Living in Unreality: The Disconnected World of Ethiopians – By Obang Metho

July 22nd, 2008 Print Print Email Email

I was recently in Washington D.C. to speak at the Ethiopian Border Commission Meeting as well as to attend the Ethiopian Sport Federation sponsored soccer games, political meetings and other Ethiopian events, all packed into one week. (more…)

I was recently in Washington D.C. to speak at the Ethiopian Border Commission Meeting as well as to attend the Ethiopian Sport Federation sponsored soccer games, political meetings and other Ethiopian events, all packed into one week.

My days were filled with intense political meetings and serious discussions regarding the abysmal condition of Ethiopia and what to do about it, but when I attended the soccer games at the stadium and the Union Station’s Nightclub event for young Ethiopians it was as if I had entered a totally different world from the first.

Ever since, I have been thinking about the disconnections between these worlds. As I did, I was struck with the impression that we might discover some clues to finding a way out of our current mess by considering how to bridge the gap between these and other disconnected realities held by Ethiopians. My week in Washington D.C. proved to be filled with opportunities to experience Ethiopian life from various different perspectives. I will cover three groups of events in three articles or parts: 1) the stadium soccer games, 2) the youth event at Union Station, and 3) the political events.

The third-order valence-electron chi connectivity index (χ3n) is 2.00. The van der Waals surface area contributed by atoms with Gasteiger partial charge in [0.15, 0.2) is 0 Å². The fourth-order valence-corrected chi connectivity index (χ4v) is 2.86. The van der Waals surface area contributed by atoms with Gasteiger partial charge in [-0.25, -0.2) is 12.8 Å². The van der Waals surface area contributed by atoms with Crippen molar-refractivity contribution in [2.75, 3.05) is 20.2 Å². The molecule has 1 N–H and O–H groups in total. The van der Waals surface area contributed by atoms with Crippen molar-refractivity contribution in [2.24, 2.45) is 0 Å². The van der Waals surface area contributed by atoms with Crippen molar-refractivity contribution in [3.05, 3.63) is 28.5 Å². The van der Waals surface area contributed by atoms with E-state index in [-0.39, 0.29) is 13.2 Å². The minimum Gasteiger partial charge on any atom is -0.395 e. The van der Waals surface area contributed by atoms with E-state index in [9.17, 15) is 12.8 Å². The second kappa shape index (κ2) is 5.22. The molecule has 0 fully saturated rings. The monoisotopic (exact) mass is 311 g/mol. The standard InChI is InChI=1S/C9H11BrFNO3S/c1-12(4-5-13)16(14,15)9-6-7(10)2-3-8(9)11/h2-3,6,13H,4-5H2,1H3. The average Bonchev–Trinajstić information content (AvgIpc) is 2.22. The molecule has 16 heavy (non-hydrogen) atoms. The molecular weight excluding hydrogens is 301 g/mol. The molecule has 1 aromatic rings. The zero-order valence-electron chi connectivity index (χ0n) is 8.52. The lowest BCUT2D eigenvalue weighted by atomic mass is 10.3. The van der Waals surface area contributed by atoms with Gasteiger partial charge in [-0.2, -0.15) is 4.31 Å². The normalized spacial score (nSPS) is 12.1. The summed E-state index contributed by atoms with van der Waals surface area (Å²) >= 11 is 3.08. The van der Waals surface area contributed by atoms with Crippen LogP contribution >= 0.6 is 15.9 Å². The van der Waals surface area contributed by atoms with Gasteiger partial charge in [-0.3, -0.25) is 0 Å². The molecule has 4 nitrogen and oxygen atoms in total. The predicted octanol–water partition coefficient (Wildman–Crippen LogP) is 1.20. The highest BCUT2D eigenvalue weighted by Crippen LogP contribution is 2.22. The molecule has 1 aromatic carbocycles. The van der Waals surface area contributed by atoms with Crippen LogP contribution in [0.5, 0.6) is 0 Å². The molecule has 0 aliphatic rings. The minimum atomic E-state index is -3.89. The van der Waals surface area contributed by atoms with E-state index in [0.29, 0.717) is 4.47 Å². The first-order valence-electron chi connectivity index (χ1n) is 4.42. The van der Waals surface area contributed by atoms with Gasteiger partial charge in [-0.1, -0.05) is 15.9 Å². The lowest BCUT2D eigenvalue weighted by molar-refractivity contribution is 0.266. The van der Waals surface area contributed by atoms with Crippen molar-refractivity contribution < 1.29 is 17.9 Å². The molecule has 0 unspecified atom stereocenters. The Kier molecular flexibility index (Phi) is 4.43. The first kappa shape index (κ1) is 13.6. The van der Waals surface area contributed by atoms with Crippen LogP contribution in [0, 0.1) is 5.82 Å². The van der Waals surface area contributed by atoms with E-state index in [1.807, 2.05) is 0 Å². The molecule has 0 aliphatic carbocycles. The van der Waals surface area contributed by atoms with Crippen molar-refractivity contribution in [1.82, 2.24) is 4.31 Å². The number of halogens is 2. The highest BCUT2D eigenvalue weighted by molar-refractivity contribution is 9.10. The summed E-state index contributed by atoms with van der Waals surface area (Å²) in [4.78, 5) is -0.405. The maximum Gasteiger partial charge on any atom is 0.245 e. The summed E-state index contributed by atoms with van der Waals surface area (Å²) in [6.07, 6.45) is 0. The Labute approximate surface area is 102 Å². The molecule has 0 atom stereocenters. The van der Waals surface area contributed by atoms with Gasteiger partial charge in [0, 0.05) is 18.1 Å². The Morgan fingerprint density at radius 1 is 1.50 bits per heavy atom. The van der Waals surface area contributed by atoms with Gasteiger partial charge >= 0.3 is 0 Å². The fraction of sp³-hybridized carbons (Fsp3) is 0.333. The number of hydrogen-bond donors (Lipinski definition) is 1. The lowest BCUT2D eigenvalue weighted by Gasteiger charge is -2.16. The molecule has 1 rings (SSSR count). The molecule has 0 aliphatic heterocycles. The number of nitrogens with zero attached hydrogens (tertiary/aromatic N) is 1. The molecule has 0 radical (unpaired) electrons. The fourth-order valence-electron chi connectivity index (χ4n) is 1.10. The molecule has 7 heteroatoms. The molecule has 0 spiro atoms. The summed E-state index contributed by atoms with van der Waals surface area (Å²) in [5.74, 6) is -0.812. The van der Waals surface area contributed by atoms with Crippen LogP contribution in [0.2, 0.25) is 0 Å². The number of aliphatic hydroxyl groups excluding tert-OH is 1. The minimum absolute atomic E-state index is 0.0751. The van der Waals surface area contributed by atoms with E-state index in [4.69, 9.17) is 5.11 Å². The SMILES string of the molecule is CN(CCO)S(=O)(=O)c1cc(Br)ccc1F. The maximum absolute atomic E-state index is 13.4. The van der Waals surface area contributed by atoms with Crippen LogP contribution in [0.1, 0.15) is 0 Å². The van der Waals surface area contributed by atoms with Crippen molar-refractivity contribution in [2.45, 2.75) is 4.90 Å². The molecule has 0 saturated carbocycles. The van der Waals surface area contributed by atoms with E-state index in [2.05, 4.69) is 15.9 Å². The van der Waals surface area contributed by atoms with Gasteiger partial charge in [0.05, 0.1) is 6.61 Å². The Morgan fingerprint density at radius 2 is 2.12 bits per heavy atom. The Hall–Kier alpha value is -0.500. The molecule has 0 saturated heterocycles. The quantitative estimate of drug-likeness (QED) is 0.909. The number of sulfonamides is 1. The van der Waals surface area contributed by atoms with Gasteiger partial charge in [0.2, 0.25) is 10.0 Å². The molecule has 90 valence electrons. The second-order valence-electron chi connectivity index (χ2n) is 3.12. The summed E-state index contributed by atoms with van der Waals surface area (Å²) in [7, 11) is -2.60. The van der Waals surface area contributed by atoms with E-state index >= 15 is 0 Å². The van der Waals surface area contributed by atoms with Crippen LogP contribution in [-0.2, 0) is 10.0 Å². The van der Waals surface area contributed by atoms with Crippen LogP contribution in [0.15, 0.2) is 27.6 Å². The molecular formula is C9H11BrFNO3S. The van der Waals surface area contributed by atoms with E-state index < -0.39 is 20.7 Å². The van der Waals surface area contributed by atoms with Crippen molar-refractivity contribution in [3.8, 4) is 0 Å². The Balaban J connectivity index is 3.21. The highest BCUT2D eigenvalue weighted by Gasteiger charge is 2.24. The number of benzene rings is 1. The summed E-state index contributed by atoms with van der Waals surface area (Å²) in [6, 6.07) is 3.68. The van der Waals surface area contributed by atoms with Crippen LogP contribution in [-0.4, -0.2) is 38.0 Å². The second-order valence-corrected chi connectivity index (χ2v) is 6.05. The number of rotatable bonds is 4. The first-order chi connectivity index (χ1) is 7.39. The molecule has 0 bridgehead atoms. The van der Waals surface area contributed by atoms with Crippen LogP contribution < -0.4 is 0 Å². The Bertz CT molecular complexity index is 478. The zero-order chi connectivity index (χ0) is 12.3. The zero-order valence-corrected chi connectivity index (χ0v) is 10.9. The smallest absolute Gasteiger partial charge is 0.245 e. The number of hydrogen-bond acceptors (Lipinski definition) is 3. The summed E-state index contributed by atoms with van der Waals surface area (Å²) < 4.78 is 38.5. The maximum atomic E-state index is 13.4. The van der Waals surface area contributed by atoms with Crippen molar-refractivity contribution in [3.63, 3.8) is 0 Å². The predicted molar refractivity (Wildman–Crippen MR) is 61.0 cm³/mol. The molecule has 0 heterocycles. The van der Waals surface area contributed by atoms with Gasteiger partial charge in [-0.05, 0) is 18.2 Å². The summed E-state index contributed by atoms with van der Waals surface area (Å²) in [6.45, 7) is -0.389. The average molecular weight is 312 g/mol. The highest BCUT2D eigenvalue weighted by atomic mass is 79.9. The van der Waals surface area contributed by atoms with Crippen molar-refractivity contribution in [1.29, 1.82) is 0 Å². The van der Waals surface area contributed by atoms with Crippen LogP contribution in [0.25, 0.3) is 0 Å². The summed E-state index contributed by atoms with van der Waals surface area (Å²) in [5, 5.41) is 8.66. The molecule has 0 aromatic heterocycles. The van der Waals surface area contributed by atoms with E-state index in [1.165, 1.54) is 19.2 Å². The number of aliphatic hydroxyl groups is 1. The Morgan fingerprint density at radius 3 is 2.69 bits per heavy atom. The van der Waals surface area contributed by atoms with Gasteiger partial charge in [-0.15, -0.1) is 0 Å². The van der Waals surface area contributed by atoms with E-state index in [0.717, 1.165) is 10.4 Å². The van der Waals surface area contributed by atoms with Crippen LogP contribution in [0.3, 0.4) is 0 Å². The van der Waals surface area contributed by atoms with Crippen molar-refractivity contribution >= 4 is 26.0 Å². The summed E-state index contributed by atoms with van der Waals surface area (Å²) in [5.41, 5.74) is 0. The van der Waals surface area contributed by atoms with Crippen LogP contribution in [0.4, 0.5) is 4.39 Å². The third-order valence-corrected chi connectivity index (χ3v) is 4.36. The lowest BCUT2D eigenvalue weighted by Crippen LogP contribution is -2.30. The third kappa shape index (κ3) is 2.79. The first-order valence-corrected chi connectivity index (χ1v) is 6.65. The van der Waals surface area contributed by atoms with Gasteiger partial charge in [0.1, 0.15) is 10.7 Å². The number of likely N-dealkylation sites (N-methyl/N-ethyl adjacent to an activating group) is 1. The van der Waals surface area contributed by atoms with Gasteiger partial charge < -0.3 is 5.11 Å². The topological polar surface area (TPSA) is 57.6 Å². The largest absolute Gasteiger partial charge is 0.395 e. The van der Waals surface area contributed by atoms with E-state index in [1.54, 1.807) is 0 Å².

Ethiopian Sport Federation’s Silver Anniversary

This year’s soccer games, sponsored by the Ethiopian Sport Federation, were held in Washington D.C. from June 29 to July 5. It marked the organization’s Silver Jubilee Anniversary of its hosting of these soccer games for Ethiopians. Since the events’ inception twenty-five years ago, Ethiopians from all over the world have been coming together once a year, meeting as one people in some major city in North America. It is a time Ethiopians get together, not only for the sporting events, but for family reunions, cultural events and political events.